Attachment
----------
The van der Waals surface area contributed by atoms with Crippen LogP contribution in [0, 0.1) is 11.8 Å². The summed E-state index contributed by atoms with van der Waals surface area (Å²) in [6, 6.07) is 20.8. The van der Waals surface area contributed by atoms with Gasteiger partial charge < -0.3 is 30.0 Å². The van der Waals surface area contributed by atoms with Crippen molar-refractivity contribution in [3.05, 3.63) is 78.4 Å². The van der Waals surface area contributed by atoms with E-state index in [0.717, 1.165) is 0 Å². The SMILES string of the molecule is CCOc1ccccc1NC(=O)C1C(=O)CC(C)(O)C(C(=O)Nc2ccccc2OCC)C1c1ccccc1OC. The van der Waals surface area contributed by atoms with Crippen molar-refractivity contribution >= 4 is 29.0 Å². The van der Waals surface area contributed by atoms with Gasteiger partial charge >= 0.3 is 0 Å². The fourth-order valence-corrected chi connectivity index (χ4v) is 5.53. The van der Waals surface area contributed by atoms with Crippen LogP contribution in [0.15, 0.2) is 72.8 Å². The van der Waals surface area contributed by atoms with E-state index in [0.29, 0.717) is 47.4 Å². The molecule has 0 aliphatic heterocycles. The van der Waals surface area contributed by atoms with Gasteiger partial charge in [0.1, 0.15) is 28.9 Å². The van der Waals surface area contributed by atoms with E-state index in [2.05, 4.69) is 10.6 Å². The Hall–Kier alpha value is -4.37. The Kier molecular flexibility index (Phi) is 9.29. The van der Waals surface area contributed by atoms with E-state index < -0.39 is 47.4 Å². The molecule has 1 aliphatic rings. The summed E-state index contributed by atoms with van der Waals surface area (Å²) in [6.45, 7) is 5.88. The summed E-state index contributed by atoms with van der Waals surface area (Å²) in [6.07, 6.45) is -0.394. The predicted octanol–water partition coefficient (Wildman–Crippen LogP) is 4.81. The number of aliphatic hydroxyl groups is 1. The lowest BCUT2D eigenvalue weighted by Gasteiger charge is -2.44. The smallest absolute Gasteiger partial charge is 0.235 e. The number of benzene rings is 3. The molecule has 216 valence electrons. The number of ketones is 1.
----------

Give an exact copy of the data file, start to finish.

The van der Waals surface area contributed by atoms with Crippen LogP contribution in [0, 0.1) is 11.8 Å². The summed E-state index contributed by atoms with van der Waals surface area (Å²) in [6, 6.07) is 20.8. The van der Waals surface area contributed by atoms with Gasteiger partial charge < -0.3 is 30.0 Å². The van der Waals surface area contributed by atoms with Crippen molar-refractivity contribution in [3.05, 3.63) is 78.4 Å². The van der Waals surface area contributed by atoms with E-state index in [0.717, 1.165) is 0 Å². The SMILES string of the molecule is CCOc1ccccc1NC(=O)C1C(=O)CC(C)(O)C(C(=O)Nc2ccccc2OCC)C1c1ccccc1OC. The van der Waals surface area contributed by atoms with Crippen molar-refractivity contribution >= 4 is 29.0 Å². The van der Waals surface area contributed by atoms with Gasteiger partial charge >= 0.3 is 0 Å². The fourth-order valence-corrected chi connectivity index (χ4v) is 5.53. The van der Waals surface area contributed by atoms with Crippen LogP contribution in [0.15, 0.2) is 72.8 Å². The van der Waals surface area contributed by atoms with E-state index in [0.29, 0.717) is 47.4 Å². The molecule has 0 aliphatic heterocycles. The van der Waals surface area contributed by atoms with Gasteiger partial charge in [0.1, 0.15) is 28.9 Å². The van der Waals surface area contributed by atoms with E-state index in [2.05, 4.69) is 10.6 Å². The Hall–Kier alpha value is -4.37. The Kier molecular flexibility index (Phi) is 9.29. The van der Waals surface area contributed by atoms with E-state index < -0.39 is 47.4 Å². The molecule has 1 aliphatic rings. The summed E-state index contributed by atoms with van der Waals surface area (Å²) in [6.45, 7) is 5.88. The summed E-state index contributed by atoms with van der Waals surface area (Å²) in [6.07, 6.45) is -0.394. The predicted octanol–water partition coefficient (Wildman–Crippen LogP) is 4.81. The number of aliphatic hydroxyl groups is 1. The lowest BCUT2D eigenvalue weighted by Gasteiger charge is -2.44. The smallest absolute Gasteiger partial charge is 0.235 e. The number of benzene rings is 3. The molecule has 216 valence electrons. The number of ketones is 1.